The Inside Facts

Things You Can Do To Support that “Gut Feeling”

  1. Kick out those refined sugars and processed foods, they have no nutritional value for all those gut bugs, and sugar suppresses your immune function and helps to feed inflammation.
  2. Eat plenty of organic greens, organic fruits and organic vegetables. The more colourful the food on your plate is, the more vitamins and minerals you are providing to your body.
  3. Get good quality protein! Protein is necessary to build and maintain all components of your immune system. Omega 3 fatty acids found in wild-caught cold water fish are important modulators of inflammation and immune responses in your immune systems.
  4. Stay hydrated. Adding items like organic lemons, fresh mint or organic cucumbers, can assist your body in flushing out toxins.
  5. Keep moving. Movement keeps your immune (lymphatic) system from getting clogged up. Think of movement as your human liquid Drano!
  6. Take time to chill. There are some great meditation apps out there today like Calm, Breethe, and Headspace to name a few. Taking as little as 10 minutes a day to focus on your breathing has been scientifically shown to slow down our stress response and improve system responses such as immunity.
  7. Be sure to get your Z’s. Your body repairs itself at night. Without proper sleep, this process gets hindered, leaving you susceptible to illnesses. Also worth mentioning is the importance of your thoughts on the sleep process. Science shows that your body ruminates while you sleep on what your last thought of the day was, so make it a positive one!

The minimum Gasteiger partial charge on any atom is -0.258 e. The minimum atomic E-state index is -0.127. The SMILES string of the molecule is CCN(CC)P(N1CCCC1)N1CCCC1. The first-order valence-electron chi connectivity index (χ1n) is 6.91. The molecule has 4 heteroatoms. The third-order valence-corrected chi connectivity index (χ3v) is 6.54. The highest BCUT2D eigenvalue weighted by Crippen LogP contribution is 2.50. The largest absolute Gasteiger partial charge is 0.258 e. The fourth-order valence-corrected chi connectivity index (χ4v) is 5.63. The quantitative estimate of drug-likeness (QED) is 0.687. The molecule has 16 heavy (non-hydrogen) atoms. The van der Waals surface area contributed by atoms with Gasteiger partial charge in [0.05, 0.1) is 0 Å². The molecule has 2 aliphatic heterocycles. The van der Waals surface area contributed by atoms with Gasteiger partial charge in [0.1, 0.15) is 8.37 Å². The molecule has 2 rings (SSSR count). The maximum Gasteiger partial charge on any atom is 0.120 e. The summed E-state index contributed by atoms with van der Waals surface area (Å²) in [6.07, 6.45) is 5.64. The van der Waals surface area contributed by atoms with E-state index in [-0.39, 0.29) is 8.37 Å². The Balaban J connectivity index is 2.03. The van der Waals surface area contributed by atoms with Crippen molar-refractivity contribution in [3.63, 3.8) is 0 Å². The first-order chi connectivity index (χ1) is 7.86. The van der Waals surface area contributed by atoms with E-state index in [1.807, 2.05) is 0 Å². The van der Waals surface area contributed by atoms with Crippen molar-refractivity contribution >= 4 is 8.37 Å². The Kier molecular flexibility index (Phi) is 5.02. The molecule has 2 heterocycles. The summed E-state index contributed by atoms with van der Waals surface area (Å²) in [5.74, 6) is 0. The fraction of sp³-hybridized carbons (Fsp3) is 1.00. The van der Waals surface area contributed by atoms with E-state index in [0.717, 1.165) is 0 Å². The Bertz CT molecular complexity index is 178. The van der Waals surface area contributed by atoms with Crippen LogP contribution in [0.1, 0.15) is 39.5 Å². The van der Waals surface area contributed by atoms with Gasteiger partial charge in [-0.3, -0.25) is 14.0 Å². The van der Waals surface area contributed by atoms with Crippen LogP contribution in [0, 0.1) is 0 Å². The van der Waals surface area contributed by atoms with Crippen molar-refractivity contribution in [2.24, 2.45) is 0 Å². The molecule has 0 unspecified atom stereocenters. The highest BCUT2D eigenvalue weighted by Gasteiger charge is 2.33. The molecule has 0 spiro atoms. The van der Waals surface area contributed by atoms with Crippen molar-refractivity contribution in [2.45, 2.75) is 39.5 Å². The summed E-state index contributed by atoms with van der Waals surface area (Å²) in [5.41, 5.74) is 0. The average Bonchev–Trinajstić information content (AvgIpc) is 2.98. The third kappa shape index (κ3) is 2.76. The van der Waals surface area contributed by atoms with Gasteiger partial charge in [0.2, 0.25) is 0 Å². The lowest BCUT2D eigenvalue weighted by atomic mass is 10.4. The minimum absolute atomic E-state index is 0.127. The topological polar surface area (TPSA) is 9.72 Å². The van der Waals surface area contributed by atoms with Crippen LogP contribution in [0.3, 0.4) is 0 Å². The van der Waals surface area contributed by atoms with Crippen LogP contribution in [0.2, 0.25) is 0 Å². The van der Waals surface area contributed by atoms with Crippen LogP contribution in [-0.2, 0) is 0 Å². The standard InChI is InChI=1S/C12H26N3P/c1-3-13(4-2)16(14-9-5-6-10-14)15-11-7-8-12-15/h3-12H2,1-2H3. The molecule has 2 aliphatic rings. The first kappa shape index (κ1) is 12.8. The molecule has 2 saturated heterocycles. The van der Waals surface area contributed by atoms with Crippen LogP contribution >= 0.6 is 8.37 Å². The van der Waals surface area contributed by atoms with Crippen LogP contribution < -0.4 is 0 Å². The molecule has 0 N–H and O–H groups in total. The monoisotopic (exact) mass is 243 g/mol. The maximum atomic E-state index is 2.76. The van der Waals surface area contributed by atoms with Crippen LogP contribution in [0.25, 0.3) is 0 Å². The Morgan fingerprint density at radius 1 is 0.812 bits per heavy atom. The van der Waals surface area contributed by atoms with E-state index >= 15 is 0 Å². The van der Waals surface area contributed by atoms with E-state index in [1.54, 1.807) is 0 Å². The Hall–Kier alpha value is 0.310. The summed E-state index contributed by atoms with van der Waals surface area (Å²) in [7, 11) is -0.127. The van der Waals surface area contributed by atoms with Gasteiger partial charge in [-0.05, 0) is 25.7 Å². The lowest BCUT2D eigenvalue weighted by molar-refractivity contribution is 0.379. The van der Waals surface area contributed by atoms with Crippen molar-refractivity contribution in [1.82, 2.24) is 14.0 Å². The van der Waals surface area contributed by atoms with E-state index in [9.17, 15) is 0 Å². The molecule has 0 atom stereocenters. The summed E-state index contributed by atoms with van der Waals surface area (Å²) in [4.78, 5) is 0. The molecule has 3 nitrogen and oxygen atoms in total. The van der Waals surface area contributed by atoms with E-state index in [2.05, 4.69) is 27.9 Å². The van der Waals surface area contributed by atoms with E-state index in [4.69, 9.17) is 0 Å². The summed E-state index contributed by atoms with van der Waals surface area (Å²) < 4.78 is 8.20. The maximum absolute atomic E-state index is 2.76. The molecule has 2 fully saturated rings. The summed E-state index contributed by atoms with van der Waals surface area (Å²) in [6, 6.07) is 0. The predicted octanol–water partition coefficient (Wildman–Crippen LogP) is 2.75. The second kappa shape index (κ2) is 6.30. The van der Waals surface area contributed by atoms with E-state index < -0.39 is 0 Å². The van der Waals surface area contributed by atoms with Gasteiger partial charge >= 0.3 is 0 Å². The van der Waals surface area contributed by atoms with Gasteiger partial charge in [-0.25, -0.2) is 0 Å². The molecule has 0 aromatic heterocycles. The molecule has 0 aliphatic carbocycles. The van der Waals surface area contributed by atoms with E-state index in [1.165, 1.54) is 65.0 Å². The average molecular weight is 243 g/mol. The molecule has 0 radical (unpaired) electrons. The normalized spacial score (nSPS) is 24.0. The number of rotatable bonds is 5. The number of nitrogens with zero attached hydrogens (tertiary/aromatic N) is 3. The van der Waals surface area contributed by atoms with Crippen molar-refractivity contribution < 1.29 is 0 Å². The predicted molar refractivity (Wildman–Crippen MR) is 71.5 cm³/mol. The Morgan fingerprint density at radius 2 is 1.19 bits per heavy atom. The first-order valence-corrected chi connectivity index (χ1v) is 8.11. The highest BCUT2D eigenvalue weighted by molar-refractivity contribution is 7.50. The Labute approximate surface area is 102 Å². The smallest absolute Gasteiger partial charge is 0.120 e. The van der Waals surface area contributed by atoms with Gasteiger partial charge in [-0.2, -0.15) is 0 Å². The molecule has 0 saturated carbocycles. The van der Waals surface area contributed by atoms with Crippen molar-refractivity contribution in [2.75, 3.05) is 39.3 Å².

Nutrients to Support a Healthy Immune System

Even if your diet consists of healthy foods, you will likely still need to supplement. Here is a great list of basic supplements to help support your immune system.

During these difficult times, it is important to do everything possible to keep yourself healthy both physically and mentally so incorporate some of these changes today!

Follow the links to learn more about Kira Greasley, Certified Holistic Nutritional Consultant and her available Nutritional Consulting Packages.

*This blog is not intended to officially establish a physician-patient relationship, to replace the services of a trained physician, naturopathic doctor, physical therapist or chiropractor or otherwise to be a substitute for professional medical advice, diagnosis, or treatment.  [/vc_column_text][/vc_column][/vc_row]

Acupuncture for Insomnia

[vc_row][vc_column width="1/1"][vc_column_text]By: Dr. Vikki Mcguire TCM

What is considered insomnia?

Insomnia is a sleep disorder where an individual has difficulty falling asleep and/or remaining asleep through the night. Upon waking in the night, the person might then have a tough time falling back to sleep. Insomnia can be either acute, which means it’s short-lived and goes away. Acute insomnia might be due to a stressful life event, for example, a student may not be able to sleep the night before an important exam. Chronic insomnia is when a person experiences it a minimum of three nights per week lasting at least three months. In Traditional Chinese Medicine, it could also include sleep that is disrupted by nightmares and dreams.

Most adults need about 7-9 hours of sleep per night and without that people can experience both a physical and mental toll, especially if the insomnia is chronic.

In Traditional Chinese Medicine, insomnia can be a symptom of an underlying health issue. Some causes of sleep disorders include: